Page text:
‘It gives us closure’

Rosie Mullaley
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Emotional cries of relief from victim’s family after David Folker found guilty of second-degree murder

Cries of joy were heard throughout the courtroom the moment the jury foreman stood and uttered one word — guilty.

On Friday, more than three years after Ann Marie Shirran was killed, David Folker — her boyfriend and the father of her young son — was convicted of second-degree murder.

It was the moment Shirran’s family members and friends had longed to hear and they couldn’t help but rejoice and express feelings of relief.

“I’m glad of the outcome today,” Shirran’s father, Jon Baggs, told reporters outside Newfoundland Supreme Court minutes after the jury rendered the verdict.

“It gives us closure, but what closure can you have?”

Baggs — who lost a son to a drunk driver in 2007 — said he will still feel the pain of losing his daughter.

“People say the hurt gets better in time, but it doesn’t. The hurt don’t go away. You just learn to accept it more, but it never goes away. There were nights and nights I cried going to bed,” he said, almost breaking down in tears.

There were plenty of tears inside the courtroom after the verdict. Once proceedings ended, about a dozen of Shirran’s family members, including her mother, Diane Baggs, and friends hugged each other.

Folker showed no emotion when he heard the verdict.

He was also found guilty of interfering with a dead human body, which he had already conceded.

It took the eight women and four men of the jury a little more than a day of deliberations to reach their decision, after being sequestered since lunchtime Thursday.

Court resumed at 5:15 p.m. Friday to heard their verdict.

They already knew Folker was guilty of killing Shirran. Their only challenge was to decide which charge he was guilty of — second-degree murder or manslaughter.

In closing arguments earlier this week, the defence told the jury that Folker is guilty of manslaughter. On the second day of the trial in early October, Folker admitted that Shirran died as a result of a physical altercation between them. He testified that on the night of July 18, 2010, she attacked him, prompting him to grab her by the throat and throw her. But he insisted he didn’t intend for her to die.

Folker also admitted he disposed of Shirran’s body in Cappahayden after she died.

For more than three years, Folker lied and denied he had anything to do with it, but made the admissions on the second day of the trial.

He said he only came forward at that time because he knew he was facing jail time and knew he wouldn’t regain custody of his son.

As a result, the jury had to figure out whether Folker intended to kill Shirran or if he knew his actions would lead to her death.

Baggs never doubted he did.

“Not for a second,” said Baggs, who didn’t miss a day of the trial or the preliminary hearing earlier this month.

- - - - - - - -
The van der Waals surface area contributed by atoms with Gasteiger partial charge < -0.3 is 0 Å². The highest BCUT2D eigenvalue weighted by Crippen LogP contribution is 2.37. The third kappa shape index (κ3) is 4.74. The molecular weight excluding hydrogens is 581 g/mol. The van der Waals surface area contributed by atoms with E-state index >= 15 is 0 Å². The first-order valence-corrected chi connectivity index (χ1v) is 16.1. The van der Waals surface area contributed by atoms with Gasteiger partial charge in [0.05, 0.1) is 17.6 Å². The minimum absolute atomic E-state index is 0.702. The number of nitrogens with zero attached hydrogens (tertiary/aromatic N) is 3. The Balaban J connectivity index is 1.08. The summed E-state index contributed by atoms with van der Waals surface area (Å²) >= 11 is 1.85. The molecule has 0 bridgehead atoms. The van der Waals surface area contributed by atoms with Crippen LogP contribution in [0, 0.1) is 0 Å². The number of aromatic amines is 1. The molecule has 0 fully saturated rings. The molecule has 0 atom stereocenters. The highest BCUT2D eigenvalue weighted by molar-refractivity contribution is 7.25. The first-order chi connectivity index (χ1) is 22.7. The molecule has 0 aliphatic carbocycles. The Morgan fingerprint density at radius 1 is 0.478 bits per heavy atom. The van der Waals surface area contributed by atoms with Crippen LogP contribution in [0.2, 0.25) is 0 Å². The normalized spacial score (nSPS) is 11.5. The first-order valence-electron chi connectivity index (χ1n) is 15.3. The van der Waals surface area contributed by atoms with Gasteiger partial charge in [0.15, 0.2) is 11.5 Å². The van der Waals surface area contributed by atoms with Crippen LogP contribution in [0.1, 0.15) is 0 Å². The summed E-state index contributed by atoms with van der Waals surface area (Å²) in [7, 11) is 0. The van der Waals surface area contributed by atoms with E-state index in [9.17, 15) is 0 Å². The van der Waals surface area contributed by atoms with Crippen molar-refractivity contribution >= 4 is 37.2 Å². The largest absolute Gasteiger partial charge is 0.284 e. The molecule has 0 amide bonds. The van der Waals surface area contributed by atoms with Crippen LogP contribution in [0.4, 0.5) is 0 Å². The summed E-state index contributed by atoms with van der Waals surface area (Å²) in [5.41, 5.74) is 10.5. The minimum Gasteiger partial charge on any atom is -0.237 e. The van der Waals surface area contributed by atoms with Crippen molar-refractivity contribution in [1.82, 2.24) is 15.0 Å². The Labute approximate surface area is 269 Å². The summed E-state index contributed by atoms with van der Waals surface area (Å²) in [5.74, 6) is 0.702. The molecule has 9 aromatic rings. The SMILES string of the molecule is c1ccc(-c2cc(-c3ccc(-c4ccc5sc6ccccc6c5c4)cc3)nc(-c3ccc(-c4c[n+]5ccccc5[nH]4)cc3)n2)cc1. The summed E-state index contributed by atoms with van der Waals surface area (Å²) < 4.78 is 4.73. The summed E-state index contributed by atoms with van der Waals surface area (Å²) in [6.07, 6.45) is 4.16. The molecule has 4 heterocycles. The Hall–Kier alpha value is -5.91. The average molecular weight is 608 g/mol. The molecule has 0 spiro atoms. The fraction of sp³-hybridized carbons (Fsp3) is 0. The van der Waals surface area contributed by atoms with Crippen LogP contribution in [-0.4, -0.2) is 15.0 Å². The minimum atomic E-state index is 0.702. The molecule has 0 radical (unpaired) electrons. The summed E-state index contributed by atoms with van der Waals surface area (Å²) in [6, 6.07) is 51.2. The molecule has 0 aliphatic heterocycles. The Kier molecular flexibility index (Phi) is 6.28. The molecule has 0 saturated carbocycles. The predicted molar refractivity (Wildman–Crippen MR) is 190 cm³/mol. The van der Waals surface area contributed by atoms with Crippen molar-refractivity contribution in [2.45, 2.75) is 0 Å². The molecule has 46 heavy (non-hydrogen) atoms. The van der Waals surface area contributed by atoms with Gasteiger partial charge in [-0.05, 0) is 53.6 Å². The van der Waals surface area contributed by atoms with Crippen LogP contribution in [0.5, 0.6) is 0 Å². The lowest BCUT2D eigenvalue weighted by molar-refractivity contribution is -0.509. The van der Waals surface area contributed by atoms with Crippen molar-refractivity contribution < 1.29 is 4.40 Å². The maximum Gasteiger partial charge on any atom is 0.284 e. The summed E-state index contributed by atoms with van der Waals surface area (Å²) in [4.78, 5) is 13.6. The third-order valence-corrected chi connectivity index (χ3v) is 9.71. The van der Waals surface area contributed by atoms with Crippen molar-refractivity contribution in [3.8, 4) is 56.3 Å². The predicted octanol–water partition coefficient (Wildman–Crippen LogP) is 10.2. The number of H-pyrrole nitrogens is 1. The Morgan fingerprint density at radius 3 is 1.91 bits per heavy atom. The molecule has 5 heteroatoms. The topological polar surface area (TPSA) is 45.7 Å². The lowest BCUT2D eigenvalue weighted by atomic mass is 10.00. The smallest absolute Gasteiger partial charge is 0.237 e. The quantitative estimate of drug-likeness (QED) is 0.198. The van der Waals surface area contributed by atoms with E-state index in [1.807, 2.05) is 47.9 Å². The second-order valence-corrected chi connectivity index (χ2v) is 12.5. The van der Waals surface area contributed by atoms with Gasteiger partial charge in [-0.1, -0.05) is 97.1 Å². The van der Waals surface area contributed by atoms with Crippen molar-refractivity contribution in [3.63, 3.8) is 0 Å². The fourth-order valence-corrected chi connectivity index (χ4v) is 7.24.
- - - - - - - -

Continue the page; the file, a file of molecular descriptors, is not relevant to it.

Defence lawyer Jason Edwards had argued that Folker’s version of what happened was valid. He said there wasn’t enough evidence presented at trial to contradict otherwise.

However, prosecutor Lloyd Strickland pointed to several holes in Folker’s story, as well as his lack of credibility, after lying for so long.

In the end, the jury sided with the Crown and found Folker guilty.

“It was a long time coming,” Strickland told reporters.

“The RNC conducted a thorough and comprehensive investigation and despite the defendant’s changing story, we decided to put all the evidence to the jury and let them decide. We’re satisfied they paid close attention to the evidence.”

Edwards and defence co-counsel Scott Hurley declined comment after proceedings.

However, Edwards later told The Telegram they were disappointed and will review the matter with Folker to see if there are grounds for an appeal.

“Ultimately, that’s a decision Mr. Folker will have to make,” he said.

Folker — who had been free on bail for the past few years — was taken into custody after the verdict.

Shortly afterwards, Shirran’s aunt approached Folker’s mother and aunt at the back of the courtroom to give best wishes.

Shirran’s father said it’s been a long road for all of them.

Baggs commended the prosecutors as well as the defence lawyers.

When asked if he thinks the guilty verdict was justice for his daughter, he replied, “Well, we’ll say it is. It’s the most we can expect in our law, in Canada.”

Second-degree murder carries a mandatory sentence of life in prison, with eligibility of parole between 10 and 25 years.

After the verdict, Justice Wayne Dymond asked the jury if they had any recommendations about how long he should set parole. The judge does not have to follow it, but can take it into consideration during sentencing.

The jury left for 15 minutes to consider it.

When they returned, the foreman indicated to the judge that they did have a recommendation. However, Dymond opted to keep it sealed until sentencing.

The judge and lawyers will hold a meeting Dec. 4 to set a date for the sentencing hearing.

Baggs and his family already know what they want Folker to get.

“He shouldn’t be allowed to get parole at all,” Baggs said.

“I think when they put him in, they should throw away the key.”


Twitter: @TelyCourt

Geographic location: Canada

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